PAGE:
This story was corrected at 5:55 p.m. on Feb. 6, 2014. An explanation follows the story.
Prohibiting discrimination based on gender identity is considered the last major piece of the legislative puzzle for lesbian, gay, bisexual and transgender Marylanders, but a split state Senate committee threatens to stymie the effort.
Sen. Richard S. Madaleno Jr. has proposed the Fairness for All Marylanders Act, a bill that would prohibit discrimination based on gender identity when it comes to housing, employment, credit and public accommodations. He proposed the act last year, but it died in committee by one vote.
Once again, the 11 members of the Senate Judicial Proceedings Committee are about evenly divided as to whether the legislation should advance to the Senate floor for debate, said committee chairman Brian E. Frosh, a supporter of the bill.
“It’s a 6-5 vote in my committee,” said Frosh (D-Dist. 16) of Chevy Chase. “I’m not sure if that is in favor or against. It depends on which way it turns, whose vote is picked up or lost.”
It is too soon, he said, to talk about how the committee might try to amend the bill.
With 25 co-sponsors in the Senate, the bill is likely to pass if it makes it to the floor. Montgomery County’s entire Senate delegation has co-sponsored the bill.
Dana Beyer, executive director of Gender Rights Maryland, a civil rights organization lobbying in support of the bill, said there are three swing votes on the committee and any one of them could make or break the effort. Beyer has announced she is challenging Madaleno for his Senate seat.
Sens. Norman R. Stone (D-Dist. 6) of Dundalk, C. Anthony Muse (D-Dist. 26) of Fort Washington and James Brochin (D-Dist 42) of Towson could vote either way on the legislation, Beyer said.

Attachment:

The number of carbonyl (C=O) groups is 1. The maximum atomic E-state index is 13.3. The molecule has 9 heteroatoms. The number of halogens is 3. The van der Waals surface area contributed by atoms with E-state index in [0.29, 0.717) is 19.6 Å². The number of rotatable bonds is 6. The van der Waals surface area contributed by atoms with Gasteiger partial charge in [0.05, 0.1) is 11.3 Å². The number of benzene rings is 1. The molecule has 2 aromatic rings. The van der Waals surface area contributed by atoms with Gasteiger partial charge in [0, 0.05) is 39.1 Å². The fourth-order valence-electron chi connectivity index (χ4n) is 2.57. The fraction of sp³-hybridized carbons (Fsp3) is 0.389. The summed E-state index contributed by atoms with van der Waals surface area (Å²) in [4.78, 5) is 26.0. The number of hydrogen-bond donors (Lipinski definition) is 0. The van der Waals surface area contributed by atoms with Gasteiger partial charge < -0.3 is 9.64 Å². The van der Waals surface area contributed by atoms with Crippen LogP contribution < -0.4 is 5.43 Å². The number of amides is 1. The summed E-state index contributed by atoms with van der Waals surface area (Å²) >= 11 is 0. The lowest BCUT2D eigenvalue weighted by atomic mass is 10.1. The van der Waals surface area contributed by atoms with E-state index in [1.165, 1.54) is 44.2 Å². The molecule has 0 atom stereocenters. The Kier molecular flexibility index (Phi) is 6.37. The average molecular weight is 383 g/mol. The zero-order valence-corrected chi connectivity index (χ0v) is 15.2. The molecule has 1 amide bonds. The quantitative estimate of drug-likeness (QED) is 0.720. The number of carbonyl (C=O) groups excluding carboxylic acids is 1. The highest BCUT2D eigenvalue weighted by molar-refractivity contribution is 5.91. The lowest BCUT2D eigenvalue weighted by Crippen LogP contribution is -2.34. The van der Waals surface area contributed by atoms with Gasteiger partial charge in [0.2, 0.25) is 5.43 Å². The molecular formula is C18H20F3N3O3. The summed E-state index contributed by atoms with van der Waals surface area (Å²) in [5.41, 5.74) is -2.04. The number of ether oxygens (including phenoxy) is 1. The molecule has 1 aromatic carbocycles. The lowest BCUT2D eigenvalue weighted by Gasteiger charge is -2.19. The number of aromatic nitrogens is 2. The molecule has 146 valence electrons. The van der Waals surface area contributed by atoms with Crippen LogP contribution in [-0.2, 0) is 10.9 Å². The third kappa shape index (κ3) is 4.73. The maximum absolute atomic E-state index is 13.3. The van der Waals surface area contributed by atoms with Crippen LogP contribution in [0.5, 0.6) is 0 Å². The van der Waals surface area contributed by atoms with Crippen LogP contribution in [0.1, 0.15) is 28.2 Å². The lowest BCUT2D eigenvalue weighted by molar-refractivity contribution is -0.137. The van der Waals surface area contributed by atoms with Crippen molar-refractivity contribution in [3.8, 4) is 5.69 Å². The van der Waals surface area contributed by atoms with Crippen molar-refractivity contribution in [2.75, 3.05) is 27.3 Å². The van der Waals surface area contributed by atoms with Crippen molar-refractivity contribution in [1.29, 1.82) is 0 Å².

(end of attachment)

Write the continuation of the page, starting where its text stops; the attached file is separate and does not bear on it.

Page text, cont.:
All three opposed Madaleno’s legislation last year.
Once again, a sticking point for opponents is prohibiting discrimination based on gender identity in public accommodations, such as restrooms. Gender identity is defined in the law as a gender-related identity, appearance, expression or behavior of an individual regardless of their assigned sex at birth.
Proponents of the bill say transgender Marylanders deserve inclusion and the same protections under the law that others enjoy. Opponents fear doing so would jeopardize the safety of women and children in public restrooms by allowing a loophole for unscrupulous predators to claim gender identity, enter a restroom and commit sexual crimes.
Transwomen often are the targets of these fears about restrooms, Beyer said, adding that such fears are “silly” and steeped in ignorance.
“Transwomen are amongst the most modest of women; they do not go out of their way to be obvious or in anyone’s face,” she said. “Everyone uses the bathroom and all transpeople are using the appropriate bathroom every day without any problem.”
Sen. Jamie B. Raskin said similar protections for transgender citizens exist in 17 states as well as in Baltimore County, Baltimore city, Howard County and Montgomery County in Maryland.
“And there have been no problems with security in bathrooms,” said Raskin (D-Dist. 20) of Takoma Park, a member of the committee. “So we want to treat the concerns seriously, but I haven’t seen any incidents that show there is a real problem.”
Montgomery County law prohibits discrimination against transgendered individuals in housing, employment, cable television service and public accommodations.
Maryland Citizens for Responsible Government gathered signatures to take Montgomery County’s law to referendum, but the Court of Appeals said the question could not appear on the 2008 ballot. The court’s decision put the law into effect.
Frosh expects his committee to vote in the coming weeks.
An earlier version of this story incorrectly referred to Sen. C. Anthony Muse.